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Steven Patrick Morrissey (born 22 May 1959), known primarily as Morrissey, is an English singer-songwriter. He rose to prominence in the 1980s as the lyricist and vocalist of the alternative rock band The Smiths. The band was highly successful in the UK but broke up in 1987, and Morrissey began a solo career, making the top ten of the UK Singles Chart in the United Kingdom on ten occasions. ... Read more in Amazon's Morrissey Store

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Frequently Bought Together

Maladjusted + Southpaw Grammar + Kill Uncle
Price For All Three: £41.44

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Product details

  • Audio CD (11 Aug 1997)
  • Number of Discs: 1
  • Label: Universal / Island
  • ASIN: B000026OY4
  • Other Editions: Audio CD  |  Audio Cassette  |  Vinyl  |  MP3 Download
  • Average Customer Review: 3.8 out of 5 stars  See all reviews (27 customer reviews)
  • Amazon Bestsellers Rank: 101,231 in Music (See Top 100 in Music)

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Songs from this album are available to purchase as MP3s. Click on "Buy MP3" or view the MP3 Album.

Song Title Time Price
Listen  1. Maladjusted 4:44£0.99  Buy MP3 
Listen  2. Alma Matters 4:48£0.99  Buy MP3 
Listen  3. Ambitious Outsiders 3:56£0.99  Buy MP3 
Listen  4. Trouble Loves Me 4:40£0.99  Buy MP3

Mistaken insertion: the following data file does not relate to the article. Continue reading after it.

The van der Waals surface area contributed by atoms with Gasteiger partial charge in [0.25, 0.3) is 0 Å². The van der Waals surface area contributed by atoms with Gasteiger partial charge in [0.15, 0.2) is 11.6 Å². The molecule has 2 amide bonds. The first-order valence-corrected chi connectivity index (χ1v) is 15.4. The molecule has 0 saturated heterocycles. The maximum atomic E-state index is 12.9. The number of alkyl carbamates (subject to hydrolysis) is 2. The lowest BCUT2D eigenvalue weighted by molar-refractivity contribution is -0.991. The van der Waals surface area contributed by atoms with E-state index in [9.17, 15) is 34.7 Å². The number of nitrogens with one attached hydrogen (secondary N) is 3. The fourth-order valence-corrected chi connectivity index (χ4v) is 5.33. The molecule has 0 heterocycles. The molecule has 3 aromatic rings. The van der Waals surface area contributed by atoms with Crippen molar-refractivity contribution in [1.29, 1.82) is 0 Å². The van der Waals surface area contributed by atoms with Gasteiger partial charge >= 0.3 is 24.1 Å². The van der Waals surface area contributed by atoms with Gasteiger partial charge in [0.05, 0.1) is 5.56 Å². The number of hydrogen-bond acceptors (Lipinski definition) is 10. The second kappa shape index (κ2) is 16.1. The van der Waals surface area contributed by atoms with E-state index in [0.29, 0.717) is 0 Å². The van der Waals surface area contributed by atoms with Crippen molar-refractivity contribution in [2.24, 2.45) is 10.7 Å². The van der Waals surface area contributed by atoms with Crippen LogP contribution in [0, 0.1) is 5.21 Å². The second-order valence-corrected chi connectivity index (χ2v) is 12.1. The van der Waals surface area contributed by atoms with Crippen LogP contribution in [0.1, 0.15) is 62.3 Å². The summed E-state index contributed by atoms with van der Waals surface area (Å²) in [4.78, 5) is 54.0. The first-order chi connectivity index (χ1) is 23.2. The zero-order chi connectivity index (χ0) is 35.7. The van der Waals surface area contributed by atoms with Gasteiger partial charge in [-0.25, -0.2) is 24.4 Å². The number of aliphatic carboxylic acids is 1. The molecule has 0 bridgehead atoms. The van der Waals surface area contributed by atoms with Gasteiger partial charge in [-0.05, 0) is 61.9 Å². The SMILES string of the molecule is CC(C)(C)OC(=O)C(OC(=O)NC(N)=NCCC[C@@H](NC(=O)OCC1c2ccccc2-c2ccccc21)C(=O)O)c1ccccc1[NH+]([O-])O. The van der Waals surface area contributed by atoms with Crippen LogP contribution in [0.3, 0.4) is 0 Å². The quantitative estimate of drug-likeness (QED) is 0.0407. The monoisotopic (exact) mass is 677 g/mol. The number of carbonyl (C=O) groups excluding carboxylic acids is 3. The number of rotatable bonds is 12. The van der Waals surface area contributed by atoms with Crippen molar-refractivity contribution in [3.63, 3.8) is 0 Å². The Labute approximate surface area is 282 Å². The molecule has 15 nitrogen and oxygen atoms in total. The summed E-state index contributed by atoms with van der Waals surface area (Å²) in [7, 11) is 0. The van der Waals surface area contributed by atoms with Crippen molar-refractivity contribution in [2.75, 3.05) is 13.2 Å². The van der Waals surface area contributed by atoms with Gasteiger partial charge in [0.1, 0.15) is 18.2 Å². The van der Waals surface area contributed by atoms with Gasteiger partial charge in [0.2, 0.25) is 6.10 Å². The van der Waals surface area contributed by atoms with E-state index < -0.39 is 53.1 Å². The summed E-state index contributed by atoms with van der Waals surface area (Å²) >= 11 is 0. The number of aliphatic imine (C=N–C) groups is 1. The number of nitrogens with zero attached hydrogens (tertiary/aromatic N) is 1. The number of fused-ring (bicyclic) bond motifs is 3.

Listen  5. Papa Jack 4:33£0.99  Buy MP3 
Listen  6. Ammunition 3:38£0.99  Buy MP3 
Listen  7. Wide To Receive 3:53£0.99  Buy MP3 
Listen  8. Roy's Keen 3:36£0.99  Buy MP3 
Listen  9. He Cried 3:20£0.99  Buy MP3 
Listen10. Satan Rejected My Soul 2:59£0.99  Buy MP3 

Customer Reviews

3.8 out of 5 stars

Most Helpful Customer Reviews

5 of 5 people found the following review helpful By Jonathan James Romley on 27 Feb 2008
Format: Audio CD
On it's initial release in 1997, Maladjusted was seen as further proof of Morrissey's overall lack of contemporary relevance following the controversy surrounding Your Arsenal and the critical and commercial failure of his 1996 album, Southpaw Grammar.

The general consensus of the time saw Morrissey depicted as a lumbering dinosaur, out-of-touch with current trends and the insipid mock-movement that was Britpop, by producing albums that either reflected elements of progressive-rock (a big no-no in the days of the three-chord wonders) or instead, harking back to the former glories of the Smiths. Neither one of those opinions is necessarily true though, with both Southpaw Grammar and Maladjusted showing Morrissey's desire to push his trademark sound further - as he'd begun to do on career peak Vauxhall & I - by establishing a strong song-writing partnership with guitarists Alain Whyte and Bozz Boorer, as well as drafting in one of the greatest producers of 80's and 90's pop with Steve Lilywhite. The sound of these two albums (and it is really hard to separate the two, given their reputation as the most problematic of Morrissey's career) was much darker and rhythmically dense, with the critics imploring the singer's shift into dreamy atmospheric dirges and calling both endeavours difficult and far-from-immediate (two reasons why they unanimously adored Vauxhall & I).